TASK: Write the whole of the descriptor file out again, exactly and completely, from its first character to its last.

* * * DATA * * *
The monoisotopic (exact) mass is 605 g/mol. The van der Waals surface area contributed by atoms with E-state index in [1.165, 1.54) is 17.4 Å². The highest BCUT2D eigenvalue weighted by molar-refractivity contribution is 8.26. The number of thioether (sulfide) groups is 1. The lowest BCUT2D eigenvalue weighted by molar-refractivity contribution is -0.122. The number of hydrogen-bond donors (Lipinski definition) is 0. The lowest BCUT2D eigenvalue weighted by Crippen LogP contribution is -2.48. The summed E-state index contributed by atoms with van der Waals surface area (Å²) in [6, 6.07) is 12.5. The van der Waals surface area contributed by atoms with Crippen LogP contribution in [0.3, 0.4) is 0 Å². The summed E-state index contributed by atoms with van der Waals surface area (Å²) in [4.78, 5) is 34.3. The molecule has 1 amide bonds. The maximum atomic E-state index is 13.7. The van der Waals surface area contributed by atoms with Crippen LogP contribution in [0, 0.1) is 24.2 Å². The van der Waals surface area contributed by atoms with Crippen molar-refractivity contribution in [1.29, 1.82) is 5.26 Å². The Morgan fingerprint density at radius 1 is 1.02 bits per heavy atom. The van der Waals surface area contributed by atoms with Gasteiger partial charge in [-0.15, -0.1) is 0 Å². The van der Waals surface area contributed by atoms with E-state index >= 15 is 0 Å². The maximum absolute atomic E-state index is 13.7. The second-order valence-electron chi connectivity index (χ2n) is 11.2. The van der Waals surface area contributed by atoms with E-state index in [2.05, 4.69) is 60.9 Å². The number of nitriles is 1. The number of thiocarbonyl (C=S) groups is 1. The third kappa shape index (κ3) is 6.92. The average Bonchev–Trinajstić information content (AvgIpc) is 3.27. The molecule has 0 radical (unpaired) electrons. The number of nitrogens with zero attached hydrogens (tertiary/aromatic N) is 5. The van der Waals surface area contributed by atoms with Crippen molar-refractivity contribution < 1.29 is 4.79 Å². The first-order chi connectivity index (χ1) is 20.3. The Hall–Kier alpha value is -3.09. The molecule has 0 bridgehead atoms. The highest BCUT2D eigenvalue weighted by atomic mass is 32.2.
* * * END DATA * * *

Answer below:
The monoisotopic (exact) mass is 605 g/mol. The van der Waals surface area contributed by atoms with E-state index in [1.165, 1.54) is 17.4 Å². The highest BCUT2D eigenvalue weighted by molar-refractivity contribution is 8.26. The number of thioether (sulfide) groups is 1. The lowest BCUT2D eigenvalue weighted by molar-refractivity contribution is -0.122. The number of hydrogen-bond donors (Lipinski definition) is 0. The lowest BCUT2D eigenvalue weighted by Crippen LogP contribution is -2.48. The summed E-state index contributed by atoms with van der Waals surface area (Å²) in [6, 6.07) is 12.5. The van der Waals surface area contributed by atoms with Crippen LogP contribution in [0.3, 0.4) is 0 Å². The summed E-state index contributed by atoms with van der Waals surface area (Å²) in [4.78, 5) is 34.3. The molecule has 1 amide bonds. The maximum atomic E-state index is 13.7. The van der Waals surface area contributed by atoms with Crippen LogP contribution in [0, 0.1) is 24.2 Å². The van der Waals surface area contributed by atoms with Crippen molar-refractivity contribution in [1.29, 1.82) is 5.26 Å². The Morgan fingerprint density at radius 1 is 1.02 bits per heavy atom. The van der Waals surface area contributed by atoms with Gasteiger partial charge in [-0.15, -0.1) is 0 Å². The van der Waals surface area contributed by atoms with E-state index >= 15 is 0 Å². The maximum absolute atomic E-state index is 13.7. The second-order valence-electron chi connectivity index (χ2n) is 11.2. The van der Waals surface area contributed by atoms with E-state index in [2.05, 4.69) is 60.9 Å². The number of nitriles is 1. The number of thiocarbonyl (C=S) groups is 1. The third kappa shape index (κ3) is 6.92. The average Bonchev–Trinajstić information content (AvgIpc) is 3.27. The molecule has 0 radical (unpaired) electrons. The number of nitrogens with zero attached hydrogens (tertiary/aromatic N) is 5. The van der Waals surface area contributed by atoms with Crippen molar-refractivity contribution < 1.29 is 4.79 Å². The first-order chi connectivity index (χ1) is 20.3. The Hall–Kier alpha value is -3.09. The molecule has 0 bridgehead atoms. The highest BCUT2D eigenvalue weighted by atomic mass is 32.2.